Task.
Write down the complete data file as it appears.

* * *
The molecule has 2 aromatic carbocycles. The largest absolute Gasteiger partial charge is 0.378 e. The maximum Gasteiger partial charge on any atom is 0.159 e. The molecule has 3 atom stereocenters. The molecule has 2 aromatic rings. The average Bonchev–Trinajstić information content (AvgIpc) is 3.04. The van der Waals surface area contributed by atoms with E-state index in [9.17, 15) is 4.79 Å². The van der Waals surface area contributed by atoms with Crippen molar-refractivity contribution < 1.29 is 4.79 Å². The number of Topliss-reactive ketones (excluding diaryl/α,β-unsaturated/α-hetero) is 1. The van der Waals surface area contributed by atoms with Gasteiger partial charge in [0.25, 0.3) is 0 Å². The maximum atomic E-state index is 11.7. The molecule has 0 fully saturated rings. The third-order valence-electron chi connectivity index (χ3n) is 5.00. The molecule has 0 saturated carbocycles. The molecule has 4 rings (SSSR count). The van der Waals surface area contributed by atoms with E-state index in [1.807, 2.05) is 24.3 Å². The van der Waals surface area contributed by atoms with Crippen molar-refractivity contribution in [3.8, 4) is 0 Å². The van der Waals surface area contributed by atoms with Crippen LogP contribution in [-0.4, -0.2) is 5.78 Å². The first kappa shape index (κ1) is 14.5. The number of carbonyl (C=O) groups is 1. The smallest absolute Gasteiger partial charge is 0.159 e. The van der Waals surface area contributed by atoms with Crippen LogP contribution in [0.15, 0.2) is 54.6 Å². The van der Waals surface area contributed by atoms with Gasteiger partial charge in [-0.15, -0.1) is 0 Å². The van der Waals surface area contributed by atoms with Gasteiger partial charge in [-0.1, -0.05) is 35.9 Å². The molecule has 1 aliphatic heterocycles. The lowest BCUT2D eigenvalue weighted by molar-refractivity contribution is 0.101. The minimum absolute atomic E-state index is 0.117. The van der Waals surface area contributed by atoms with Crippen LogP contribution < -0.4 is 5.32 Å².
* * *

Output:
The molecule has 2 aromatic carbocycles. The largest absolute Gasteiger partial charge is 0.378 e. The maximum Gasteiger partial charge on any atom is 0.159 e. The molecule has 3 atom stereocenters. The molecule has 2 aromatic rings. The average Bonchev–Trinajstić information content (AvgIpc) is 3.04. The van der Waals surface area contributed by atoms with E-state index in [9.17, 15) is 4.79 Å². The van der Waals surface area contributed by atoms with Crippen molar-refractivity contribution < 1.29 is 4.79 Å². The number of Topliss-reactive ketones (excluding diaryl/α,β-unsaturated/α-hetero) is 1. The van der Waals surface area contributed by atoms with Gasteiger partial charge in [0.25, 0.3) is 0 Å². The maximum atomic E-state index is 11.7. The molecule has 0 fully saturated rings. The third-order valence-electron chi connectivity index (χ3n) is 5.00. The molecule has 0 saturated carbocycles. The molecule has 4 rings (SSSR count). The van der Waals surface area contributed by atoms with E-state index in [1.807, 2.05) is 24.3 Å². The van der Waals surface area contributed by atoms with Crippen molar-refractivity contribution in [3.8, 4) is 0 Å². The van der Waals surface area contributed by atoms with Crippen LogP contribution in [-0.4, -0.2) is 5.78 Å². The first kappa shape index (κ1) is 14.5. The number of carbonyl (C=O) groups is 1. The smallest absolute Gasteiger partial charge is 0.159 e. The van der Waals surface area contributed by atoms with Crippen LogP contribution in [0.15, 0.2) is 54.6 Å². The van der Waals surface area contributed by atoms with Gasteiger partial charge in [-0.15, -0.1) is 0 Å². The van der Waals surface area contributed by atoms with Gasteiger partial charge in [-0.1, -0.05) is 35.9 Å². The molecule has 1 aliphatic heterocycles. The lowest BCUT2D eigenvalue weighted by molar-refractivity contribution is 0.101. The minimum absolute atomic E-state index is 0.117. The van der Waals surface area contributed by atoms with Crippen LogP contribution < -0.4 is 5.32 Å².